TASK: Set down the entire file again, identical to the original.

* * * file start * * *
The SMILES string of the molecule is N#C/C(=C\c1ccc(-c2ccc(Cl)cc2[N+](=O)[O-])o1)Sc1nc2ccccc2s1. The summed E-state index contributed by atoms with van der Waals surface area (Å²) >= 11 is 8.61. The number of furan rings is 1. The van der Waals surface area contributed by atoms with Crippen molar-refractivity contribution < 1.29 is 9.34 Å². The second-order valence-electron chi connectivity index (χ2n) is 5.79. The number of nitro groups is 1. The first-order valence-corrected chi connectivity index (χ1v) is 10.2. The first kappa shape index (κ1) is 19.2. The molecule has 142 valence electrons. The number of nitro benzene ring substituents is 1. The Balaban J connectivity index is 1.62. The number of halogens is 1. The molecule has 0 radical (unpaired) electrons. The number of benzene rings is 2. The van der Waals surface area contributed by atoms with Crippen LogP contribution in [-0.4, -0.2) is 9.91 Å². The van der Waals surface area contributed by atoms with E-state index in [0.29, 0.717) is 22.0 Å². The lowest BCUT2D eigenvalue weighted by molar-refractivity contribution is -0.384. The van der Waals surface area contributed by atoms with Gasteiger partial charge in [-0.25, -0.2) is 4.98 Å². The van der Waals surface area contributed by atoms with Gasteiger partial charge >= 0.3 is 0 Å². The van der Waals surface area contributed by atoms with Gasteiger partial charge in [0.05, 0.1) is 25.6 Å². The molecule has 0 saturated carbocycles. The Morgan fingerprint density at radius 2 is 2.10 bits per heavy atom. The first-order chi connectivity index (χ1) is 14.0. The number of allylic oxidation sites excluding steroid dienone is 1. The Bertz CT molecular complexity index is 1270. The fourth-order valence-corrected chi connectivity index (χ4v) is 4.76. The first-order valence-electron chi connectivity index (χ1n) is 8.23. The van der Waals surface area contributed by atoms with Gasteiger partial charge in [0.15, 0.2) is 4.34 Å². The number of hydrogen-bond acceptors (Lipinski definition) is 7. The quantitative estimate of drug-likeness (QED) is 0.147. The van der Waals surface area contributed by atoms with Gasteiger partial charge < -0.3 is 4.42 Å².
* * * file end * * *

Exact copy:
The SMILES string of the molecule is N#C/C(=C\c1ccc(-c2ccc(Cl)cc2[N+](=O)[O-])o1)Sc1nc2ccccc2s1. The summed E-state index contributed by atoms with van der Waals surface area (Å²) >= 11 is 8.61. The number of furan rings is 1. The van der Waals surface area contributed by atoms with Crippen molar-refractivity contribution < 1.29 is 9.34 Å². The second-order valence-electron chi connectivity index (χ2n) is 5.79. The number of nitro groups is 1. The first-order valence-corrected chi connectivity index (χ1v) is 10.2. The first kappa shape index (κ1) is 19.2. The molecule has 142 valence electrons. The number of nitro benzene ring substituents is 1. The Balaban J connectivity index is 1.62. The number of halogens is 1. The molecule has 0 radical (unpaired) electrons. The number of benzene rings is 2. The van der Waals surface area contributed by atoms with Crippen LogP contribution in [-0.4, -0.2) is 9.91 Å². The van der Waals surface area contributed by atoms with E-state index in [0.29, 0.717) is 22.0 Å². The lowest BCUT2D eigenvalue weighted by molar-refractivity contribution is -0.384. The van der Waals surface area contributed by atoms with Gasteiger partial charge in [-0.25, -0.2) is 4.98 Å². The van der Waals surface area contributed by atoms with Gasteiger partial charge >= 0.3 is 0 Å². The van der Waals surface area contributed by atoms with Gasteiger partial charge in [0.05, 0.1) is 25.6 Å². The molecule has 0 saturated carbocycles. The Morgan fingerprint density at radius 2 is 2.10 bits per heavy atom. The first-order chi connectivity index (χ1) is 14.0. The number of allylic oxidation sites excluding steroid dienone is 1. The Bertz CT molecular complexity index is 1270. The fourth-order valence-corrected chi connectivity index (χ4v) is 4.76. The first-order valence-electron chi connectivity index (χ1n) is 8.23. The van der Waals surface area contributed by atoms with Gasteiger partial charge in [0.15, 0.2) is 4.34 Å². The number of hydrogen-bond acceptors (Lipinski definition) is 7. The quantitative estimate of drug-likeness (QED) is 0.147. The van der Waals surface area contributed by atoms with Gasteiger partial charge < -0.3 is 4.42 Å².